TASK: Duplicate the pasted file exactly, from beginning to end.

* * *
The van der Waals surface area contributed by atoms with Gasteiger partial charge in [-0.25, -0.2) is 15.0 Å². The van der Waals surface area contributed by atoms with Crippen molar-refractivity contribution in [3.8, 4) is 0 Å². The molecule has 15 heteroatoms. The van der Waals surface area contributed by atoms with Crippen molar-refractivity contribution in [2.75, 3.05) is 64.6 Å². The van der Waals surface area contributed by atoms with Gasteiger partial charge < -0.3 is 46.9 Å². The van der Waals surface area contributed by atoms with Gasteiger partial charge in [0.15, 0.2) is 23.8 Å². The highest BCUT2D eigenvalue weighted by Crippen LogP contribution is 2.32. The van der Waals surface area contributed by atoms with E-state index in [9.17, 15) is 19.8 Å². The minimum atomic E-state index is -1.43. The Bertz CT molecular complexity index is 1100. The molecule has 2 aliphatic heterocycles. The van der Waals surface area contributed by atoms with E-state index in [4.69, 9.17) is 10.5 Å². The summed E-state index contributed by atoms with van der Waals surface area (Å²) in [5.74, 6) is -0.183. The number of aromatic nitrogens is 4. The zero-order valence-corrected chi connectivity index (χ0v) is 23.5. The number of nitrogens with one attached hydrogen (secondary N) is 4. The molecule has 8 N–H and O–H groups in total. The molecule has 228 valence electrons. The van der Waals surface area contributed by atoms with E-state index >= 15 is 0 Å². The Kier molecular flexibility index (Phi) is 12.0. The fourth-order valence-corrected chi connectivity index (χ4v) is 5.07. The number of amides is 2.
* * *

The van der Waals surface area contributed by atoms with Gasteiger partial charge in [-0.25, -0.2) is 15.0 Å². The van der Waals surface area contributed by atoms with Crippen molar-refractivity contribution in [3.8, 4) is 0 Å². The molecule has 15 heteroatoms. The van der Waals surface area contributed by atoms with Crippen molar-refractivity contribution in [2.75, 3.05) is 64.6 Å². The van der Waals surface area contributed by atoms with Gasteiger partial charge < -0.3 is 46.9 Å². The van der Waals surface area contributed by atoms with Gasteiger partial charge in [0.15, 0.2) is 23.8 Å². The highest BCUT2D eigenvalue weighted by Crippen LogP contribution is 2.32. The van der Waals surface area contributed by atoms with E-state index in [9.17, 15) is 19.8 Å². The minimum atomic E-state index is -1.43. The Bertz CT molecular complexity index is 1100. The molecule has 2 aliphatic heterocycles. The van der Waals surface area contributed by atoms with E-state index in [4.69, 9.17) is 10.5 Å². The summed E-state index contributed by atoms with van der Waals surface area (Å²) in [5.74, 6) is -0.183. The number of aromatic nitrogens is 4. The zero-order valence-corrected chi connectivity index (χ0v) is 23.5. The number of nitrogens with one attached hydrogen (secondary N) is 4. The molecule has 8 N–H and O–H groups in total. The molecule has 228 valence electrons. The van der Waals surface area contributed by atoms with E-state index >= 15 is 0 Å². The Kier molecular flexibility index (Phi) is 12.0. The fourth-order valence-corrected chi connectivity index (χ4v) is 5.07. The number of amides is 2.